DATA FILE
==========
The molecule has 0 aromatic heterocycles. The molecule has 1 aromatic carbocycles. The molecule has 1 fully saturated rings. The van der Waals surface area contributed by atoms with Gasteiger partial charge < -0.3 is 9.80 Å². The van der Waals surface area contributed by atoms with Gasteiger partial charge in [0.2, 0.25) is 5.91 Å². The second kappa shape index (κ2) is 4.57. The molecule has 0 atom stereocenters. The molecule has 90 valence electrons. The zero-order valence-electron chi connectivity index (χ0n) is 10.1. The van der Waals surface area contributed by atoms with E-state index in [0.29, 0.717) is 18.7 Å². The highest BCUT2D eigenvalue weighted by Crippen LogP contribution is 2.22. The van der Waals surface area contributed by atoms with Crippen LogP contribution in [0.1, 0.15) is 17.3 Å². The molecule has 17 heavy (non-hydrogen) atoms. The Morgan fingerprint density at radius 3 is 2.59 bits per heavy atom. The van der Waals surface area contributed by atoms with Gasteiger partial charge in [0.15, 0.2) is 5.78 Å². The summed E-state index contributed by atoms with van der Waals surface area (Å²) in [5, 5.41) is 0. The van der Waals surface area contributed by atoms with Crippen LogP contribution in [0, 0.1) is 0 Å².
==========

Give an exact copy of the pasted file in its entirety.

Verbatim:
The molecule has 0 aromatic heterocycles. The molecule has 1 aromatic carbocycles. The molecule has 1 fully saturated rings. The van der Waals surface area contributed by atoms with Gasteiger partial charge < -0.3 is 9.80 Å². The van der Waals surface area contributed by atoms with Gasteiger partial charge in [0.2, 0.25) is 5.91 Å². The second kappa shape index (κ2) is 4.57. The molecule has 0 atom stereocenters. The molecule has 90 valence electrons. The zero-order valence-electron chi connectivity index (χ0n) is 10.1. The van der Waals surface area contributed by atoms with E-state index in [0.29, 0.717) is 18.7 Å². The highest BCUT2D eigenvalue weighted by Crippen LogP contribution is 2.22. The van der Waals surface area contributed by atoms with Crippen LogP contribution in [0.1, 0.15) is 17.3 Å². The molecule has 17 heavy (non-hydrogen) atoms. The Morgan fingerprint density at radius 3 is 2.59 bits per heavy atom. The van der Waals surface area contributed by atoms with Gasteiger partial charge in [0.15, 0.2) is 5.78 Å². The summed E-state index contributed by atoms with van der Waals surface area (Å²) in [5, 5.41) is 0. The van der Waals surface area contributed by atoms with Crippen LogP contribution in [0, 0.1) is 0 Å².